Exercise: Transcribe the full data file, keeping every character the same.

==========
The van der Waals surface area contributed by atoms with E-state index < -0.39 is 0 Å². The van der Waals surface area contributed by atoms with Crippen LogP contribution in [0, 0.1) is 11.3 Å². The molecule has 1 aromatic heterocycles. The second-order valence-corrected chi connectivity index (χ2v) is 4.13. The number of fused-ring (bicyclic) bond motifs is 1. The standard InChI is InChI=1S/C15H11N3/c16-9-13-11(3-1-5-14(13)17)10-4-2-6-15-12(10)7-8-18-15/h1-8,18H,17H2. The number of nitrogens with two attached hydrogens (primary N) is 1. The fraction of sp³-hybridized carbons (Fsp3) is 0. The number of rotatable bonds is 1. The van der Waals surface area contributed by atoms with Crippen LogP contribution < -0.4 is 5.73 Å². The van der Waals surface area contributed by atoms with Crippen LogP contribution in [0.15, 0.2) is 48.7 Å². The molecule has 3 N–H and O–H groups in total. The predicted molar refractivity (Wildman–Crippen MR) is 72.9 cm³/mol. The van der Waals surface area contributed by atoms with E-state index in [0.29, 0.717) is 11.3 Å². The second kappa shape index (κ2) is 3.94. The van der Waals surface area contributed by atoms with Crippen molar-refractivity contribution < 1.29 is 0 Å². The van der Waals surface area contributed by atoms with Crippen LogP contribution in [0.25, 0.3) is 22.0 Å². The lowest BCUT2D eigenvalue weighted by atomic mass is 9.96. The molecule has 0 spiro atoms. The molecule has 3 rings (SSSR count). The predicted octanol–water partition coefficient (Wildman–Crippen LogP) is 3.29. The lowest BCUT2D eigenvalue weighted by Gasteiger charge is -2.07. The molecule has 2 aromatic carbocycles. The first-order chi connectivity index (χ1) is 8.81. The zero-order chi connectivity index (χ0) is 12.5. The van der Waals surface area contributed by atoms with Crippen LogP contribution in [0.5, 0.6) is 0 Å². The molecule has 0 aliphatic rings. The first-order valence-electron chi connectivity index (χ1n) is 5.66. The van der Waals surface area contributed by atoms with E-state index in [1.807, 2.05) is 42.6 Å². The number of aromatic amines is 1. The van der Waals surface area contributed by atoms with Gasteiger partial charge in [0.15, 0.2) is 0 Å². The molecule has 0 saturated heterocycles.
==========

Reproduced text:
The van der Waals surface area contributed by atoms with E-state index < -0.39 is 0 Å². The van der Waals surface area contributed by atoms with Crippen LogP contribution in [0, 0.1) is 11.3 Å². The molecule has 1 aromatic heterocycles. The second-order valence-corrected chi connectivity index (χ2v) is 4.13. The number of fused-ring (bicyclic) bond motifs is 1. The standard InChI is InChI=1S/C15H11N3/c16-9-13-11(3-1-5-14(13)17)10-4-2-6-15-12(10)7-8-18-15/h1-8,18H,17H2. The number of nitrogens with two attached hydrogens (primary N) is 1. The fraction of sp³-hybridized carbons (Fsp3) is 0. The number of rotatable bonds is 1. The van der Waals surface area contributed by atoms with Crippen LogP contribution < -0.4 is 5.73 Å². The van der Waals surface area contributed by atoms with Crippen LogP contribution in [0.15, 0.2) is 48.7 Å². The molecule has 3 N–H and O–H groups in total. The predicted molar refractivity (Wildman–Crippen MR) is 72.9 cm³/mol. The van der Waals surface area contributed by atoms with E-state index in [0.29, 0.717) is 11.3 Å². The second kappa shape index (κ2) is 3.94. The van der Waals surface area contributed by atoms with Crippen molar-refractivity contribution < 1.29 is 0 Å². The van der Waals surface area contributed by atoms with Crippen LogP contribution in [0.25, 0.3) is 22.0 Å². The lowest BCUT2D eigenvalue weighted by atomic mass is 9.96. The molecule has 0 spiro atoms. The molecule has 3 rings (SSSR count). The predicted octanol–water partition coefficient (Wildman–Crippen LogP) is 3.29. The lowest BCUT2D eigenvalue weighted by Gasteiger charge is -2.07. The molecule has 2 aromatic carbocycles. The first-order chi connectivity index (χ1) is 8.81. The zero-order chi connectivity index (χ0) is 12.5. The van der Waals surface area contributed by atoms with Crippen LogP contribution in [0.5, 0.6) is 0 Å². The molecule has 0 aliphatic rings. The first-order valence-electron chi connectivity index (χ1n) is 5.66. The van der Waals surface area contributed by atoms with E-state index in [1.807, 2.05) is 42.6 Å². The number of aromatic amines is 1. The van der Waals surface area contributed by atoms with Gasteiger partial charge in [0.15, 0.2) is 0 Å². The molecule has 0 saturated heterocycles.